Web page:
Planting Church-culture at New Calabar: Some Neglected Aspects of Missionary Enterprise in the Eastern Niger Delta, 1865-1918
This important new study criticizes the evidential bases and frameworks of the following authors who have written about New Calabar's responses to missionary Christianity (the CMS and the Niger Delta Pastorate Church) in the nineteenth and early twentieth centuries: Jones, Ayandale, Horton, Ejituwu, Cookey and Tasie. One general criticism applies to all of these authors: they have all drawn faulty causal links between socioeconomic and political data and socio-religious change at New Calabar during the period under review. This work explains responses to missionary Christianity with reference to the following concepts: church-culture and cultural invasion.
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New Calabar in the MidNineteenth Century
Aftermath of Civil War to Establishment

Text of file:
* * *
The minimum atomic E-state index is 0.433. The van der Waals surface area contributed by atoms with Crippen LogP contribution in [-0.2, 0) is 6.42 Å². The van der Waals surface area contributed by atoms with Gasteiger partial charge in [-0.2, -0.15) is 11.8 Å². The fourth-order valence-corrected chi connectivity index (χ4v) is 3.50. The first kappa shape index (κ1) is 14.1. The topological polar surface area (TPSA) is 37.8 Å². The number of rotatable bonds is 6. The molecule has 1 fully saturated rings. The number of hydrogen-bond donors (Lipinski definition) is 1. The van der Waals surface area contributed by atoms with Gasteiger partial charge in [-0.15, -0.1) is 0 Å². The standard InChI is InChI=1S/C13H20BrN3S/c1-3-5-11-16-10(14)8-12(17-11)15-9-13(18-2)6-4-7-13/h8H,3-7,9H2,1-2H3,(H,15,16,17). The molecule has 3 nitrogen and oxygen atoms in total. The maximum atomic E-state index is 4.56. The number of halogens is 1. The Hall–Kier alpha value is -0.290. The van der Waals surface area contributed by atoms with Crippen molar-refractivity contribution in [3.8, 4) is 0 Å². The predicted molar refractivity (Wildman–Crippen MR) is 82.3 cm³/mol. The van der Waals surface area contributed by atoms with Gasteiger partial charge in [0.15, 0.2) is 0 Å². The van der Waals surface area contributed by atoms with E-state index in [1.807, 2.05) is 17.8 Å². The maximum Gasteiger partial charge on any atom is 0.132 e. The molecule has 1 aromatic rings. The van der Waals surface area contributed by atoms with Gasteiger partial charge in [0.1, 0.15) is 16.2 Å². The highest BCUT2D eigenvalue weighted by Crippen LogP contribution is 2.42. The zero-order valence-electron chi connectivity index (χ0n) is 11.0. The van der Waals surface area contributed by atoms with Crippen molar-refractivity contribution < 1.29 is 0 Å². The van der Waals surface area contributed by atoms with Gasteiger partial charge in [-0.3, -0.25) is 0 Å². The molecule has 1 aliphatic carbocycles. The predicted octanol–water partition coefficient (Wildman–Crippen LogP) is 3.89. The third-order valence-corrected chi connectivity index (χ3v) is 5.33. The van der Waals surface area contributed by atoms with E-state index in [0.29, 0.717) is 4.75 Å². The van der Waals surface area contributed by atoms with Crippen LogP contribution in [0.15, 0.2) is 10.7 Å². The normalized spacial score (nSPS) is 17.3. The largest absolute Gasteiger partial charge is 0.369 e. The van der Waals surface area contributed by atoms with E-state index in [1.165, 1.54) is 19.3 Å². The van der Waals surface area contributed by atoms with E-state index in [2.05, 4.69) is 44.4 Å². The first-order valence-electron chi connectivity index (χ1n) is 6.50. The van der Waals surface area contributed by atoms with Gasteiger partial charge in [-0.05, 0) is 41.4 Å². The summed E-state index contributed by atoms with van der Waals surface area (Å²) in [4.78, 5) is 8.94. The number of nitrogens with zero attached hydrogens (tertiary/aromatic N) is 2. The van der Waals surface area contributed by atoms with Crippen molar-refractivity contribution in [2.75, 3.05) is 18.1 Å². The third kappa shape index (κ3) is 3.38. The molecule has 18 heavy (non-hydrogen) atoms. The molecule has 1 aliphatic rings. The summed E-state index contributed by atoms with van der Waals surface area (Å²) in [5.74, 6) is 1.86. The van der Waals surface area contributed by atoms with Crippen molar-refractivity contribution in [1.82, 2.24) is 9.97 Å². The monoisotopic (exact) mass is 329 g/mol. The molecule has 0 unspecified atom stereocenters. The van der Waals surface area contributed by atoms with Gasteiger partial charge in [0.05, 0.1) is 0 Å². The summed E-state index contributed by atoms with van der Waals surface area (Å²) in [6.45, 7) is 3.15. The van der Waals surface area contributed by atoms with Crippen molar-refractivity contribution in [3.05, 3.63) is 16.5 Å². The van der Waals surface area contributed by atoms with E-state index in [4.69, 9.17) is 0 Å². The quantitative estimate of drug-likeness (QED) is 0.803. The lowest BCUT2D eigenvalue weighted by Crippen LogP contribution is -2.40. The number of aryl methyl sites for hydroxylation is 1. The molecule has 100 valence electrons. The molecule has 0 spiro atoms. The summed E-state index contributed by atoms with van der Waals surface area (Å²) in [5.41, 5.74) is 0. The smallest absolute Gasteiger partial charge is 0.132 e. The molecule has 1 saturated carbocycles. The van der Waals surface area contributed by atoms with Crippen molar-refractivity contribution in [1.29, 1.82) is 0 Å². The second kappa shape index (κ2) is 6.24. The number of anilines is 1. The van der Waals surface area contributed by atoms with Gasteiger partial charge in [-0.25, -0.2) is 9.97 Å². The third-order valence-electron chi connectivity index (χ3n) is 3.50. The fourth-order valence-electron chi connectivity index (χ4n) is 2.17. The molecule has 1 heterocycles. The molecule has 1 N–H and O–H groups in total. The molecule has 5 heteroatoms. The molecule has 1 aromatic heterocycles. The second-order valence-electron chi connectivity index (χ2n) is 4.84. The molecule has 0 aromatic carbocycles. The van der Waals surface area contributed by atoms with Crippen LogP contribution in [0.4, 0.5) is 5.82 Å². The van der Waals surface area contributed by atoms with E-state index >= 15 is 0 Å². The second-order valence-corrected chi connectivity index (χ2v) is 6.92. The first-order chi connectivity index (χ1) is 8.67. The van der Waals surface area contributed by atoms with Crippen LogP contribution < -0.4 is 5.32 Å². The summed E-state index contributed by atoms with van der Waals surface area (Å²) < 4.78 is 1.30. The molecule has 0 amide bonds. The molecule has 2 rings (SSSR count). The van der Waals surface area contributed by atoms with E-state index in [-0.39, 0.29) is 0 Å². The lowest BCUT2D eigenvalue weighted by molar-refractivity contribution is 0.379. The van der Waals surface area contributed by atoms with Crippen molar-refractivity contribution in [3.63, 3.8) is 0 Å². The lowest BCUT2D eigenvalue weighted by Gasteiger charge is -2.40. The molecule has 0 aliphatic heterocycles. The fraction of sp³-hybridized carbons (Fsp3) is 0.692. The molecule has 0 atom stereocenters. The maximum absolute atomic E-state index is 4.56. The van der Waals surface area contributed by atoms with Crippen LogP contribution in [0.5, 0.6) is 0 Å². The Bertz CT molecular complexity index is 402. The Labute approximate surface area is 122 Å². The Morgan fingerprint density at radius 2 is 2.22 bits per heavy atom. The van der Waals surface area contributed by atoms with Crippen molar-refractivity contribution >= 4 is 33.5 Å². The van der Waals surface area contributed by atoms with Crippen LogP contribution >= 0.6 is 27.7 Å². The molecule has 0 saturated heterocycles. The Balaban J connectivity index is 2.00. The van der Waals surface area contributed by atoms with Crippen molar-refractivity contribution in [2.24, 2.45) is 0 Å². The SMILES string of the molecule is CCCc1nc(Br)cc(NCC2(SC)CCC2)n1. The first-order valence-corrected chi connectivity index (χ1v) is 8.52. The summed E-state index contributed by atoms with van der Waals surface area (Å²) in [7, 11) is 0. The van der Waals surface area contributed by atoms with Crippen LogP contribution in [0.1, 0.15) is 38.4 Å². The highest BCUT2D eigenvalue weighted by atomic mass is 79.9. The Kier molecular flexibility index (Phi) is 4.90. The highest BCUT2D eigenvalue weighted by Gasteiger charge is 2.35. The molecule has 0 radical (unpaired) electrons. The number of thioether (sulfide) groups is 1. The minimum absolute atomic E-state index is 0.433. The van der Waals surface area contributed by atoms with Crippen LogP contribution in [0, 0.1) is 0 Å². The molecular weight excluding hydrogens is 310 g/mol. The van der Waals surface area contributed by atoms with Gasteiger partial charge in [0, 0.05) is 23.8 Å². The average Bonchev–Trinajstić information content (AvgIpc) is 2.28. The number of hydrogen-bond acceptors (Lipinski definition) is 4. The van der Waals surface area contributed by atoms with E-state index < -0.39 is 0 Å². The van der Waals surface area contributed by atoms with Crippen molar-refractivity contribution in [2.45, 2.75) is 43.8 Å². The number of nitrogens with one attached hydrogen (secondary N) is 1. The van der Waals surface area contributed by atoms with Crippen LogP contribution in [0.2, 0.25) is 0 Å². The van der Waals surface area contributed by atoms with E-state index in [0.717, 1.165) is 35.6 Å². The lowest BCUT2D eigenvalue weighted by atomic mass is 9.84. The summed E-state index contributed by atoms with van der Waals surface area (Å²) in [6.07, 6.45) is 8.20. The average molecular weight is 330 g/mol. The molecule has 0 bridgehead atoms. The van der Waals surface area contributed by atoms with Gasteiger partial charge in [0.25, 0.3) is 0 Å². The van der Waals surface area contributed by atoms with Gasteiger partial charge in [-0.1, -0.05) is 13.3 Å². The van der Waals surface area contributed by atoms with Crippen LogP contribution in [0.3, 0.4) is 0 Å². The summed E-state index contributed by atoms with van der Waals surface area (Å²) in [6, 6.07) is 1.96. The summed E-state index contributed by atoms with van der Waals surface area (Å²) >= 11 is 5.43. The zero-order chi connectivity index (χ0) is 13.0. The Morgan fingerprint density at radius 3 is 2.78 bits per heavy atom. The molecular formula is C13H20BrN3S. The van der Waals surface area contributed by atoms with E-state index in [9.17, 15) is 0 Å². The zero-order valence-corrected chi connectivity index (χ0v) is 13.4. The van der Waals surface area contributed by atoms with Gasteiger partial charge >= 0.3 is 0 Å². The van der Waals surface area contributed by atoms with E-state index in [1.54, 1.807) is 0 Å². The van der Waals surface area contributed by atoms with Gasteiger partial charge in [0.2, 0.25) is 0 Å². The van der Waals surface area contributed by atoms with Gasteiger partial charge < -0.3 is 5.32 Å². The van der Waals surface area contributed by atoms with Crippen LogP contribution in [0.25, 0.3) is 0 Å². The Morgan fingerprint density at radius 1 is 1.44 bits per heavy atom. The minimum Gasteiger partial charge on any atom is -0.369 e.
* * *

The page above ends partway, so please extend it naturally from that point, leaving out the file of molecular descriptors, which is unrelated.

Abonnema According adherents African Amachree group Bakana Baptist Mission baptized Barboy Big Harry Bishop Crowther Bishop Johnson boarding school Bob Manuel Bonny Braid movement Buguma Calabar chiefs Calabar river Calabar society Christian mission Christian missionary Church Missionary Society church-culture colonial commerce Consul conversion Degema Delta Pastorate Church Dobinson domestic slaves Eastern Niger Delta economic and sociopolitical established European traders evangelical example George Amachree group of Houses Hewett hinterland Horsefall Horton House heads Ibid J.D. Garrick Jaja juju Kalabari lineage Missionary Enterprise missionary propaganda Nembe-Brass Niger Coast Protectorate Niger Delta Pastorate Niger Mission nineteenth century Number Okrika Opobo organisation Owamekaso palm oil Pepple political polygyny pounds British sterling priestesses proselytization pupils relations religious Report response to Christianity rulers S.A. Crowther Salisbury Square social socio-cultural socio-religious Tamuno Tasie traditional twentieth century University of Birmingham W.E. Carew Wariboko water spirits West Africa West India world view worship